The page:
Time Traveling at Saltese Uplands

October 9, 2021

By Emalee Gruss Gillis, Conservancy volunteer

I discovered in the open lands of the Saltese, that rocks and humans have something in common. We both grow and change under pressure. 

On a recent hike organized by the Inland Northwest Land Conservancy (INLC) and led by geologist Nigel Davies of Eastern Washington University, we went back through time. As our group made our way up through the winding paths of the Saltese Uplands Conservation Area, I learned that these same lands were once bought by a developer interested in building a golf course and housing. However, an economic crisis hit which led to the Spokane County Parks acquiring 552 acres of the land in 2010. Recently, INLC conserved another 55 acres for public use. 

Going back further, I learned the land we were hiking in was named after Chief Saltese whose tribe once inhabited the area with their many horses.  

In Nigel’s talk, he took our group back long before Chief Saltese’s time. He took us to 15,000 years ago when a huge flood ravaged the land. Hundreds of thousands of gallons roared through the Saltese Uplands when a glacial ice dam broke in Montana. Our group looked down at the small Lake Saltese which is a quiet remnant of the violent flood just like the Montana granite that can be found on the land.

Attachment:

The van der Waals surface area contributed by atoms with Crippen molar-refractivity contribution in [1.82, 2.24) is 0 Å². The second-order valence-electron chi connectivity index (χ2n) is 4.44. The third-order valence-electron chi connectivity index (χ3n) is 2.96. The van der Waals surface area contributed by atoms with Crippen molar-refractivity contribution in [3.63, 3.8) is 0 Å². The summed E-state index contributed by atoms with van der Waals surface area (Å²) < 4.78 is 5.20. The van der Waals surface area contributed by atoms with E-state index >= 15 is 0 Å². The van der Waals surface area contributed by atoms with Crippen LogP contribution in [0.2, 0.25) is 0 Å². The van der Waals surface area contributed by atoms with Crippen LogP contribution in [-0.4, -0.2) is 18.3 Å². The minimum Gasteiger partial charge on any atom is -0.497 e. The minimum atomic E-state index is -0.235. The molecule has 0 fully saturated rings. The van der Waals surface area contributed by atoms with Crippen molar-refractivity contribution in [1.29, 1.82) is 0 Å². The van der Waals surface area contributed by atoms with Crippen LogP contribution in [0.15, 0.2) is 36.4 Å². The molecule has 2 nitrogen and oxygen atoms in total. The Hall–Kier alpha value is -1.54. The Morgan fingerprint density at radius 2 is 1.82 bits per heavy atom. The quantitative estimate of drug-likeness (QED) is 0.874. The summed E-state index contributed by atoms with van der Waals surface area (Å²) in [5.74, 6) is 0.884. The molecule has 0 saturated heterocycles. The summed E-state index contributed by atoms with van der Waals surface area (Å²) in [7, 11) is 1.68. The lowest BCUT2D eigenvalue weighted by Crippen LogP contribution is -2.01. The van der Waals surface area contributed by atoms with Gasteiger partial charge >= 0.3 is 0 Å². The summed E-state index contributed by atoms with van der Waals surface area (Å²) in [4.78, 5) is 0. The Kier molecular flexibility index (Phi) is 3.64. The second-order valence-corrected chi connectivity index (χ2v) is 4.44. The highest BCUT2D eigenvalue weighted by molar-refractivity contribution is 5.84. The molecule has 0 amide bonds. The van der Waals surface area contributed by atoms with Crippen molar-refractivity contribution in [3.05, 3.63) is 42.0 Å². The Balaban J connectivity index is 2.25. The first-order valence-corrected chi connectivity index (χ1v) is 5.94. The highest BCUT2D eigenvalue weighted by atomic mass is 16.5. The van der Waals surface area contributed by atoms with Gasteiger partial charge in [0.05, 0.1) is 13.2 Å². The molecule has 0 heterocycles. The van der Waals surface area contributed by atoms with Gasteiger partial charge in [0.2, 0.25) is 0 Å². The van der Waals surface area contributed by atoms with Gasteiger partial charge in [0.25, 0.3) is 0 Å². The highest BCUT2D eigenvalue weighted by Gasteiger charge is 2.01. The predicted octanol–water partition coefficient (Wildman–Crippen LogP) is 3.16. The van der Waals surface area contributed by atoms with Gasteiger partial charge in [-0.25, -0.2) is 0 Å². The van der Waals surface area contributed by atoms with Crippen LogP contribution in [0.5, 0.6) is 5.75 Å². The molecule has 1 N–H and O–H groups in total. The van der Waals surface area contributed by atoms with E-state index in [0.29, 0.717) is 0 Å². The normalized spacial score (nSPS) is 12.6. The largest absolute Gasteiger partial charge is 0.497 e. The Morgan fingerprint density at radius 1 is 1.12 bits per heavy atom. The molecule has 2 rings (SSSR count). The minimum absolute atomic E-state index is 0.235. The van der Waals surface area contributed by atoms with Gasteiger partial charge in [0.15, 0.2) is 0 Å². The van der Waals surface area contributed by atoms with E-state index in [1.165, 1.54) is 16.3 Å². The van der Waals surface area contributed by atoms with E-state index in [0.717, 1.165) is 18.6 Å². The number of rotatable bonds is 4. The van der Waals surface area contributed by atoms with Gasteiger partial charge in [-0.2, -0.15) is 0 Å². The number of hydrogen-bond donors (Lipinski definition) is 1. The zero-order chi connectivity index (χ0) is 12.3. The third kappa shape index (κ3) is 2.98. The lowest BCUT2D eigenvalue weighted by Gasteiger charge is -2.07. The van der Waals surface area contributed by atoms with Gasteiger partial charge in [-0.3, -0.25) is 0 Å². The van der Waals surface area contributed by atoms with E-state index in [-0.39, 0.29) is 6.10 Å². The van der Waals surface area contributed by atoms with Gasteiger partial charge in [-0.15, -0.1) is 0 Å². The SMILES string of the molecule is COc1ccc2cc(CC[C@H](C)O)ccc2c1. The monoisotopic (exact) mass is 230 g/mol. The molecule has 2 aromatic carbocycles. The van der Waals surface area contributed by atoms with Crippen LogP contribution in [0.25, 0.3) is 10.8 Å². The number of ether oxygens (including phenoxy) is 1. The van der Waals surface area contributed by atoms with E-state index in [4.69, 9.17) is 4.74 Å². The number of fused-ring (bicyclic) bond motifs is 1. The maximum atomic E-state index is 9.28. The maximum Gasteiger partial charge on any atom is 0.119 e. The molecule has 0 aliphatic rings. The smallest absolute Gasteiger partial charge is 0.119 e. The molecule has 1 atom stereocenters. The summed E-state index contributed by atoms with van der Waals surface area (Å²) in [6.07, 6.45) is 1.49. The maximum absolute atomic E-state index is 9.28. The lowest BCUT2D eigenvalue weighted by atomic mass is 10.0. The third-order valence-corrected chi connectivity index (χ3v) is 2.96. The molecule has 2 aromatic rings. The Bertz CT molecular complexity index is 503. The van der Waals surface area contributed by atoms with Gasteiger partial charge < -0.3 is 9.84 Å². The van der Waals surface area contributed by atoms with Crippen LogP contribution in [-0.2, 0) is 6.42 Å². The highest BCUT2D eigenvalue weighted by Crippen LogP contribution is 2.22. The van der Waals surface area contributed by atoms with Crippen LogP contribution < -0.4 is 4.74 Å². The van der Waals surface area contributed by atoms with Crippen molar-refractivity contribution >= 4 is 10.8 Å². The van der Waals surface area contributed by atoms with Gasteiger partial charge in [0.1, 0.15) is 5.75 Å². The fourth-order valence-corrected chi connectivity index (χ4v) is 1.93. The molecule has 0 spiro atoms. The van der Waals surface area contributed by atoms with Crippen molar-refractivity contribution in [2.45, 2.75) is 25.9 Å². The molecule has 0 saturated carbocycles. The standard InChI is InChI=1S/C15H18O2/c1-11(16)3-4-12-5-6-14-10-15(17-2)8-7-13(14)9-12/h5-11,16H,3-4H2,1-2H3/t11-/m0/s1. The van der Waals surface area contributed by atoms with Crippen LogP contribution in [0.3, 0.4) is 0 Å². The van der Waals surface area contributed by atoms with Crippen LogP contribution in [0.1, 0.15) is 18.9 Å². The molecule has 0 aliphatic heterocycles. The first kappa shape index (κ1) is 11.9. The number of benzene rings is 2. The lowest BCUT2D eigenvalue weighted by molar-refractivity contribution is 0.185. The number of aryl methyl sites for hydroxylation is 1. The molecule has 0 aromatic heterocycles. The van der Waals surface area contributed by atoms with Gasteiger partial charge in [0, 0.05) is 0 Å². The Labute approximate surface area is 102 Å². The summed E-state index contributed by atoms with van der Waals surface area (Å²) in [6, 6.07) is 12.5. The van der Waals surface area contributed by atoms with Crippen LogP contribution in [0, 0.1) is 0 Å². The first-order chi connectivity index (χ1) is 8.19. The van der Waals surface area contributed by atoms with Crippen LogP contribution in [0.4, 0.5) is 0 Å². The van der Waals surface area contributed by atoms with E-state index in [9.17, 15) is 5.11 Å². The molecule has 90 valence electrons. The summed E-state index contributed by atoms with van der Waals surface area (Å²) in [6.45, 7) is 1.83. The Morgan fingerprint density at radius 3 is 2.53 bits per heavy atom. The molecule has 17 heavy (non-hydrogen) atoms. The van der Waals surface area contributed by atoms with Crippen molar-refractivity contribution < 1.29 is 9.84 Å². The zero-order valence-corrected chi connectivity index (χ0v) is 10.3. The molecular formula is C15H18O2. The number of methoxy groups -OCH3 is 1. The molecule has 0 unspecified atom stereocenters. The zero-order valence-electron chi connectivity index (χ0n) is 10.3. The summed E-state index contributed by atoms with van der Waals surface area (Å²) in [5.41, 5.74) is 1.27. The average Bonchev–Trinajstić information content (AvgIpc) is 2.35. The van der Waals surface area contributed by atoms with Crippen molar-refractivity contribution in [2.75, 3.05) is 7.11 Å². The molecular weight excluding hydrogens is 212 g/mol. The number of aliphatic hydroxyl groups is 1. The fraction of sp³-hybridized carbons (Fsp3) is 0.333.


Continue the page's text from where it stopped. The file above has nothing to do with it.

We went back further to 45 million years ago. Nigel showed us sheered rocks that were evidence of a process that occurred, then called doming, where pressure from underground pushed rock and formed the basic landscape of the Saltese Uplands. 

Nigel took us back even further to 1.3 billion years ago, a time span I can barely comprehend! At that time, the land that is now Siberia, Australia and Antarctica pulled away from ancient North America. That split formed the most fundamental layers of what is now the Saltese Uplands.  

Perhaps the most interesting thing I learned on the hike was deep underground, heat and pressure cause minerals to grow. I always thought of rocks as stagnant things, but I discovered in the open lands of the Saltese, that rocks and humans have something in common. We both grow and change under pressure. 

As we wound back down the path, the sky opened up and poured rain, erasing our footprints. I wondered how many generations in the future would work to continue to keep this land open and free of development. I thought about those future generations and wondered what pressures they would face from climate change and changing economies. I know that as they made footprints, the rocks lying deep in the ground below their feet would respond to vertical and horizontal pressures and continue to change their shape and composition just as they had for 1.3 billion years.